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Study finds Calif. foreclosures have affected child poverty level

August 17, 2011 12:00:00 AM PDT
The number of children living in poverty in the U.S. is on the rise.

Research by the Annie E. Casey Foundation found that child poverty increased in 38 states from 2000 to 2009. As a result, 14.7 million children, 20 percent, were poor in 2009. That represents a 2.5 million increase from 2000, when 17 percent of the nation's youth lived in low-income homes.

While California has shown improvements in several categories, the study found that the housing crisis is putting more of the state's children at risk

Nationwide, 4 percent of children were affected by foreclosure since 2007. In California, 7 percent, nearly 1 million children, were affected by foreclosure since 2007

The study ranks the states. New Hampshire topped the list for child well-being, while Mississippi was at the bottom. California ranked No. 16.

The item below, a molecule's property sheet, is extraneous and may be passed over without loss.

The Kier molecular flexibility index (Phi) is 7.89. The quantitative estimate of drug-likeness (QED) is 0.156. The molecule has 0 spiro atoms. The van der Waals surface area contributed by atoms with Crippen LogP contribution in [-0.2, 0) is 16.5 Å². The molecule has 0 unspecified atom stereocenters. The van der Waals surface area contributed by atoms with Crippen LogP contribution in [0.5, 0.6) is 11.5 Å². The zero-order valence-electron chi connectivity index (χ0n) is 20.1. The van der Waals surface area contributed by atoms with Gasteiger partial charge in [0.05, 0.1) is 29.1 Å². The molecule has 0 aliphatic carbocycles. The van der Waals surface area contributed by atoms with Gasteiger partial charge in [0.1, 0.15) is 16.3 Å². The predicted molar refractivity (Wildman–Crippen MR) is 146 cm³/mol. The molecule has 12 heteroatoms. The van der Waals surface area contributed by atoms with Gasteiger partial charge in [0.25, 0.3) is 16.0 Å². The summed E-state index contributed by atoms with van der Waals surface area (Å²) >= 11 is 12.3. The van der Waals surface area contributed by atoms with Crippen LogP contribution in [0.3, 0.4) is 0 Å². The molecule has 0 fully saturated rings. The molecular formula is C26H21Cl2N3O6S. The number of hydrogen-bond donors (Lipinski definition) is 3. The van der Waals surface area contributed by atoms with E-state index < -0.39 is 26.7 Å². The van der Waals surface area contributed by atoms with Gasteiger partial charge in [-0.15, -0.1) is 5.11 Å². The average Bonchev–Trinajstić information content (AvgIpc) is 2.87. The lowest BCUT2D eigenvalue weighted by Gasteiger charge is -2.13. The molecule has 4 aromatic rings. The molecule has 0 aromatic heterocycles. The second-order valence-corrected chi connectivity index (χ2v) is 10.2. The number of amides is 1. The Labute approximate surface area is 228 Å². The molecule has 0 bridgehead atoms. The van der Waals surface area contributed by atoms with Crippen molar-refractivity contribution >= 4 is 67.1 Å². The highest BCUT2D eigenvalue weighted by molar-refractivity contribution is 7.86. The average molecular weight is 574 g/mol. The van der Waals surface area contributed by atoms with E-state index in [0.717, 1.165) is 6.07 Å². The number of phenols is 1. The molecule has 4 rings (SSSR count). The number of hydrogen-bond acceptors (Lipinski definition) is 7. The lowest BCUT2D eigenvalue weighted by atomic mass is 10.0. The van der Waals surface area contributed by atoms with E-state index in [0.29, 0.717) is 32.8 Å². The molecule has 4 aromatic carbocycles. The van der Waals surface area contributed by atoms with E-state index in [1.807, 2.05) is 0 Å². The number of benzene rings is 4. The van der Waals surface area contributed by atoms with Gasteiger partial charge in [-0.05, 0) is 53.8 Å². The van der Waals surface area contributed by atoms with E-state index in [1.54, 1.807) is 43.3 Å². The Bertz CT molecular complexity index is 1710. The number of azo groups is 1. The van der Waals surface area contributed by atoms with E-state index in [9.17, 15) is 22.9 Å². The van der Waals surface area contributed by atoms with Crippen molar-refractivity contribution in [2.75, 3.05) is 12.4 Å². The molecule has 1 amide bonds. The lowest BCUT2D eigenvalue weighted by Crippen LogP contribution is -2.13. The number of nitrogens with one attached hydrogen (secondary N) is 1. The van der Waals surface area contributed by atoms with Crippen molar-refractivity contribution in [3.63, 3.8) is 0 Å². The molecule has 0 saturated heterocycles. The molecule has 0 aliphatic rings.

Jacob Taylor, 7, lives in a shelter. His mother, Marqueta Bourgeois, earned nearly $2,000 per month working at a bank trying to collect from families facing foreclosure. Then she lost her job. Her monthly income is now $286.

At the Union Rescue Mission in downtown Los Angeles, Rev. Andy Bales says their intake of families is breaking a record.

"We have fifty families here at the mission, 96 children here," he said. "At Hope Gardens, we have 43 families and 93 children."

The Associated Press contributed to this report.

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